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Dive boat tied up to Caramor with Jemi, the skipper taking a nap


Of course it was very different. We swam through a tunnel and followed a chasm out to where the island shelf drops off into the vast depths of the ocean. Our second dive was into a series of caves. In one of them we surfaced into an air bubble and as the water surged in and out, the pressure changed, making our ears pop.


That evening we joined the crews of Manna, Muskoka and Anelie for a delicious meal at a restaurant called ‘Falala Fa’. 


Niue is a happy friendly place and Niuean is very much alive and used, though everyone seems to speak very good English.


Friday: I got up at 5am to go to the market. Julie from Manna was already there. Of the three bunches of bananas, two were plantains and already sold and the third was not for sale. Otherwise there was taro, coconuts, papayas and tomatoes. I bought the first three as Franco is not much interested in tomatoes. Also available were ‘coconut porridge’ a rather gloopy concoction made from coconut and manioc flour, ‘taro leaf in coconut milk’ which tasted a bit like spinach, ‘pineapple pie’ with pineapple from Del Monte, a ‘ taro, coconut and banana pudding’  steamed in a banana leaf which tasted of nothing much and sank like a brick when we fed it to the fish. A few ladies were busy weaving bowls and hats.


Julie said to me, between spoonfuls of coconut porridge: “It’s amazing, they are selling objects aimed at tourists but the market finishes by 7am when most visitors are only just thinking about getting up!”


I got back to Caramor in time to pick Franco up for our 7:30 am dive. This time we explored a reef with very beautiful coral formations. At one point I lost a fin, it felt very strange losing propulsion in one leg. It didn’t have time to drop far before I caught it but I got a bit behind while putting it back on. Franco kept an eye on me from about 6m above. When I caught up with the group my ears felt a bit strange.


Our second dive was quite extraordinary, we followed a labyrinth of deep chasms, some very narrow. Down at 12m my ears felt fine but when we surfaced, they became quite painful, somehow they hadn’t recompressed. (Usually the problem for divers and their ears is going down, not coming up.)


Franco and I invited the crews of Manna and Muskoka for a pizza night. I had some mascarpone, bought in French Polynesia and wanted to make a tiramisu but nowhere on the island were there any eggs for sale. Cockerels and hens with broods of ex-eggs roamed everywhere but fresh eggs, there were none. We went for coffee at Crazy Uga Café (Uga, pronounced ‘unga’ is the land crab) and were surprised to see that the menu featured many egg-based items. Franco turned on his charm and returned with three eggs, mind you they cost their weight in gold - £1 an egg.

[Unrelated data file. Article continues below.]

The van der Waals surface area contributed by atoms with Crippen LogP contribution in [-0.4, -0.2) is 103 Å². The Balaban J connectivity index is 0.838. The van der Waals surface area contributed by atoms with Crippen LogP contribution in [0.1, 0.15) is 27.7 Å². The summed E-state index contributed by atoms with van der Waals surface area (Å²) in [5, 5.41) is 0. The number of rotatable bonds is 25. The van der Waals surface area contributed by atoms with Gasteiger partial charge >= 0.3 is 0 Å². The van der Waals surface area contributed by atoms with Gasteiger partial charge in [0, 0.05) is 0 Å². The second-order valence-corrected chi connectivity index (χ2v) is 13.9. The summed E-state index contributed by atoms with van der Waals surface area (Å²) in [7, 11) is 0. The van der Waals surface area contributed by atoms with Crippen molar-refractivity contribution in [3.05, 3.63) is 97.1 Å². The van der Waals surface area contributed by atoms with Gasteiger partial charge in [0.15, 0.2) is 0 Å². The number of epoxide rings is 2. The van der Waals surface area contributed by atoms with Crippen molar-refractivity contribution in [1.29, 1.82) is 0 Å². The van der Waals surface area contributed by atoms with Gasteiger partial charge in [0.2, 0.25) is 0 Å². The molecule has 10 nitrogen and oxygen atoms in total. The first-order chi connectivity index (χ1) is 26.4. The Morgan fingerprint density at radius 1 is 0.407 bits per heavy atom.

It was a fun evening and our friends sailed away the next day.


Saturday: The alarm went off, we didn’t move. I was still partially deaf, though the pain in my ears had eased, I had conjunctivitis in both eyes and the coral cuts on my hands were becoming infected. Franco was wheezing and coughing. We would miss the village fair down the coast but it was time to slow down, we were exhausted.


It seemed we had both caught some strange bug that congested our chests and sinuses with phlegm, but otherwise had no symptoms. This was why my ears had hurt. It would probably pass in a few days.


At 4pm, we had an appointment on the wharf so we staggered in. Keith, the Commodore of the Niue Yacht Club, and port officer for the OCC came down to meet us. The first thing he told us was that he knows nothing about sailing. (Though he did sail once in the 1960s and so can tell his ‘port’ from his ‘starboard’.) He does, however, know a great deal about moorings as the Niue Yacht Club provides the amazing facility of well-serviced moorings. Without these, sailing yachts would seldom stop off at Niue because anchoring is just about impossible.


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Keith gave us a Niue Yacht Club burgee and a bag of homegrown tomatoes


Sunday is a religious day in Niue and tourism activities remain low key. The moorings had emptied in a mass exodus but three new boats had arrived; Serenity, our neighbour in Fakarava South, Sherick, first seen in Bora Bora and Xcel, from Tonga.


Flic and Mark from Xcel came over for morning coffee.


Whale watching is one of Niue’s great attractions but the whales didn’t know about the Sunday curfew, or maybe they did - there would be no fast speed boats out looking for them. All day a mum hung out near the moorings with her two calves, last year’s and her newly born. She mostly floated on the surface, sunning herself, while the two youngsters played around her; spy hopping, fluke waving, tail splashing.The females come up from the Antarctic to give birth, they do not eat the whole time they are in tropical waters while at the same time feeding 500 litres of milk a day to their calf. They must be pretty skinny by the time they get back south!


We were supposed to be working but it was hard not to get distracted. Franco got a load of Pesda work out of the way and I did a load of laundry in the shower on shore.


There was still lots we wanted to do, so Monday morning we landed with the bikes again. There was bound to be somewhere where we could grab some lunch so we had just packed a couple of muesli bars.